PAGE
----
When to “Heat It Up” or “Cool It Down”

Ice vs. Heat Blog

A common question many patients have is when to do ice versus when to do heat. The answer to this really depends on the specific injury. Whether it is the arm, leg, neck or back there is a very simple question that can be answered to help determine how you can help take care of the pain.

The big question is, do you know when you hurt it? Generally, acute injuries have a date or event that caused the injury. This includes things like a motor vehicle accident, sports injury or broken bone. These are events a physical therapist can point to as a cause for the current pain that you are experiencing. For these types of injuries, ice will generally give you the greatest benefit.

For chronic injuries, we are dealing with an injury that has been ongoing for several months or years. These injuries have long surpassed their acute injury process and will now best respond to heating. Heat tends to relax chronic inflamed or aggravated tissue leading to general relief.

Whether it is ice or heat a general rule to follow is to put on the pack for approximately 20 minutes at a time. Twenty minutes is roughly the maximum time frame to achieve therapeutic benefit for your body. After twenty minutes, allow yourself one hour before applying the pack again. You can apply the pack for as many sessions as you would like as long as you are allowing yourself a break  in-between sessions. It’s also a general rule to avoid switching between ice and heat for the same injury.


Defining Acute and Chronic: The following definitions and graphics provide some common instances and references on the difference between acute and chronic injuries for ideal treatment conditions:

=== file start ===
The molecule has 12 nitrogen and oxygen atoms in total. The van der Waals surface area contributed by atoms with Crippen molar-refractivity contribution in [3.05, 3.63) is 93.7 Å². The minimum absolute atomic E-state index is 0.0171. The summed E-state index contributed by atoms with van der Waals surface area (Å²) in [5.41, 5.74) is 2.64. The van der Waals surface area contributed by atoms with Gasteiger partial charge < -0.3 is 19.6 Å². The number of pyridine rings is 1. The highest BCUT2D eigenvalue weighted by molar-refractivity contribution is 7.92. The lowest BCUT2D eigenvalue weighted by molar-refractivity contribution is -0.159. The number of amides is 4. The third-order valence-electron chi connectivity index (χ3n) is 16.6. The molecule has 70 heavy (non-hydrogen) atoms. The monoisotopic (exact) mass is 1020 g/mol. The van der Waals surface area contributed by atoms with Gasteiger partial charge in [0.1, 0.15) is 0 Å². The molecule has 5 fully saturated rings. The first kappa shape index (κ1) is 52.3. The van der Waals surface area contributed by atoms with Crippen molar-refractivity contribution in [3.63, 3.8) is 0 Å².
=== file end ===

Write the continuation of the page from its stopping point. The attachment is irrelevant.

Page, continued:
ACUTE: Generally sudden onset of pain lasting <6 weeks. Pt may experience some swelling that progresses within hours of initial injury or first notice of pain.

CHRONIC: Generally lasting greater than three month. Mechanism of Injury can be known or unknown. Pain can be minimal to severe with swelling also generally lasting for several weeks at a time.

Sudden, severe pain Sustained Swelling
Sudden onset of swelling Tenderness to a limb
Known injury date/onset Pain of >3 months
Fracture/broken bone Unknown date/time of injury
Sudden back pain or stiffness Low back pain of > 3 months
Pain after exercise Pain before exercise
After surgery Osteoarthritis
Tendinitis Muscle Tension
Muscle Spasms


**These are general statements concerning rules for ice vs. heat. Should you have any questions or require treatment for a condition. Please see your doctor prior to the use of a treatment modality you are not comfortable with using.


Dr. Brittany Wright, DPT, joined the OCH team in 2017. She is available to see patients Monday-Friday at the OCH Evergreen Clinic in Springfield, Missouri. Brittany can provide pediatric and adult physical therapy services. She received her education from Southwest Baptist University in Bolivar, Missouri. To contact the OCH Evergreen Clinic to schedule an appointment with Brittany, call the office at 417-823-2900.

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